In past years I would not make much of an effort to post about the Yankees’ possible interest in role players, but in a world where their failure to land guys like Jeff Keppinger and Nate Schierholtz actually upsets people, this is relevant:
The Yankees starting outfield is Brett Gardner, Curtis Granderson and Ichiro Suzuki … The Yankees still have an interest in signing another outfielder and remain interested in Scott Hairston.
This comes from Kevin Kernan in his column about the Matt Diaz signing, which suggests that the Yankees are not content to go with those three starters, Diaz and a prayer. Hairston hit .263/.299/.504 with 20 homers and 57 RBI in 377 at-bats with the Mets last year. The OBP is scary, but the pop and flexibility — Hairston can play all three outfield positions — would be welcome. Especially if Ichiro reverts to his 2011-early-2012 form.
Earlier this offseason it was reported that Hairston wanted a multi-year deal. The Yankees have been loathe to do that with anyone — they were forced to do so with Ichiro thanks to a bidding war — so it’s not at all certain that Hairston would be interested in pinstripes. Especially considering that the Cardinals, Giants, Indians and Tigers had previously expressed interest.
People are the absolute worst sometimes. The latest example: someone stole one of Jose Fernandez’s high school jerseys, which had been displayed in his old high school’s dugout for a vigil last night.
That report comes from Anastasia Dawson of the Tampa Bay Times who covered the vigil at Alonso High School in Tampa yesterday. Her story of the vigil is here. Today she has been tweeting about the theft of the jersey. She spoke to Alonso High school’s principal who, in a bit of understatement, called the theft the “lowest of the low.”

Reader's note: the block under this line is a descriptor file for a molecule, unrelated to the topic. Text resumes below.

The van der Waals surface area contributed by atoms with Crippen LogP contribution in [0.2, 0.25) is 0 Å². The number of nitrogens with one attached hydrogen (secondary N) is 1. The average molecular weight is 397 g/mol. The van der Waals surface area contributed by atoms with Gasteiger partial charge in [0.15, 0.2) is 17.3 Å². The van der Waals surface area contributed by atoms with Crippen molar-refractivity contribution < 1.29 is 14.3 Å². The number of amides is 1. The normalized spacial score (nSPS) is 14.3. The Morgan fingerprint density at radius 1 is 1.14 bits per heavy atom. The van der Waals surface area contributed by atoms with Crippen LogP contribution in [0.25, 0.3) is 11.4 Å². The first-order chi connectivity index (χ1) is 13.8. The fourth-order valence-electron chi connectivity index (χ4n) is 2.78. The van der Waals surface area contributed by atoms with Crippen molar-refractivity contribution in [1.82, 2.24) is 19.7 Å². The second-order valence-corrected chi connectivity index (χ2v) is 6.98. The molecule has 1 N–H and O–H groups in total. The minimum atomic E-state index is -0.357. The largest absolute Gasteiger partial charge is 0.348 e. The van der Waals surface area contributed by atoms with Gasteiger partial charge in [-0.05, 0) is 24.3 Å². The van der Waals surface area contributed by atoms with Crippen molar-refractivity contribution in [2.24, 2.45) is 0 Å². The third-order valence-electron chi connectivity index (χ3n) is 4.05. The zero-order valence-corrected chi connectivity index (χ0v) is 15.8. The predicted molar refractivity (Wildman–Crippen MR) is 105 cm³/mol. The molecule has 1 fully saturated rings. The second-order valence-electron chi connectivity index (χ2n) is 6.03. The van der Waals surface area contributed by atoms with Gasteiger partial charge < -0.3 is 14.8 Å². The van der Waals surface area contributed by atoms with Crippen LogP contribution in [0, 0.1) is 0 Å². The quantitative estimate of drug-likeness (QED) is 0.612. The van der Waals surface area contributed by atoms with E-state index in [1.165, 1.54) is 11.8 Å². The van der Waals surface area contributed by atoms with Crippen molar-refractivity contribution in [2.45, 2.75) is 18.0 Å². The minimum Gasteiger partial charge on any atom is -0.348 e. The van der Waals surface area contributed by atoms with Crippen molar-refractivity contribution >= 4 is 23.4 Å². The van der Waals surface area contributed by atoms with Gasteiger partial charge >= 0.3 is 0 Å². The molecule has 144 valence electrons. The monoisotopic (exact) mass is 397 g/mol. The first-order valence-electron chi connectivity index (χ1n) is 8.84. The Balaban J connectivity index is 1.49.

The high school had one more Fernandez jersey remaining and has put it on display in the school. In the meantime, spread this story far and wide so that whatever vulture who stole it can’t sell it.
In an earlier post I made a joke about the Indians starting Dennis Martinez if forced to play a meaningless (for them) game on Monday against the Tigers. On Twitter, one of my followers, Ray Fink, asked a great question: If you had to hand the ball to a Hall of Fame-eligible pitcher to give you three innings, who would it be?
The Hall of Fame-eligible part gets rid of the recently-retired ringers, requiring a guy who has been off the scene for at least five years, ensuring that there’s a good bit of rust. I love questions like these.
My immediate answer was Mike Mussina. My thinking being that of all of the great pitchers fitting these parameters, he’s the most likely to have stayed in good shape. I mean, Greg Maddux probably still has the best pitching IQ on the planet, but he’s let himself go a bit, right? Mussina strikes me as a guy who still wakes up and does crunches and stuff.
If you extend it to December, however, you may get a better answer, because that’s when Tim Wakefield becomes eligible for the Hall. I realize a knuckleball requires practice to maintain the right touch and subtlety to the delivery, but it also requires the least raw physical effort. Jim Bouton went well more than five years without throwing his less-than-Wakefield-quality knuckler and was still able to make a comeback. I think Tim could be passable.
Then there’s Roger Clemens. I didn’t see his numbers for that National Baseball Congress tourney this summer and I realize he’s getting a bit thick around the middle, but I’m sure he can still bring it enough to not embarrass himself. Beyond the frosted tips, anyway.
So: who is your Space Cowboys-style reclamation project? Who is the old legend you dust off for one last job?